There is a limit to the number of protons and neutrons that can squeeze inside an atomic nucleus, but we haven't found it yet. Protons are positively charged, and because like-charges repel, the protons are in a continuous "this nucleus ain't big enough for the both of us" duel. The neutrons have no charge and quell some of the tension by weaseling between the protons. The entire nucleus is held together by the strong force--a mysterious force that acts like a bungee cord and pulls everything together. But eventually, the proton's repulsion overwhelms the strong force, and not even the neutral neutrons can prevent the emigration of alpha particles (two neutrons and two protons) from the nucleus. So the real question is: How big can we go?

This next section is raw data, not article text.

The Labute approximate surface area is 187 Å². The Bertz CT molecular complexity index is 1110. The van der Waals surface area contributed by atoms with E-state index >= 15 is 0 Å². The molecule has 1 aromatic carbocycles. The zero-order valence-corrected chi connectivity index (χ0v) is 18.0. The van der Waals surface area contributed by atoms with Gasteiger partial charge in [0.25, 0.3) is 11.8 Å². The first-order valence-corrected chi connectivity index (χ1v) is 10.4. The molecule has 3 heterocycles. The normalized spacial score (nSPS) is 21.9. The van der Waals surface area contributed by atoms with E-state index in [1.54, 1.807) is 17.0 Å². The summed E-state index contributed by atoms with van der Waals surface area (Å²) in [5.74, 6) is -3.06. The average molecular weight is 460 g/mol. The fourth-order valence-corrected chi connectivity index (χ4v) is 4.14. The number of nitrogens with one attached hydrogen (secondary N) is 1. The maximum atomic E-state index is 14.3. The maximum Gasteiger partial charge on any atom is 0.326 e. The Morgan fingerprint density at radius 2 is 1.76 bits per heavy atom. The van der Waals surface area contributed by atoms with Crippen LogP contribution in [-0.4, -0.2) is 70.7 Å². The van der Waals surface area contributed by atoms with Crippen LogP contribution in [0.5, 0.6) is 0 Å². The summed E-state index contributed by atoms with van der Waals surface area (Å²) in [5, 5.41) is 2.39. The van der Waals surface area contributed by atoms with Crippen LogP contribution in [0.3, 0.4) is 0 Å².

As we close the gap between what does exist and what can exist, the laws of physics will eventually stop us from venturing deeper into the world of synthetic matter. Scientists will continue to push the limit of "physically possible," but for now it appears the periodic table is nearing its completion.

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Sarah Charley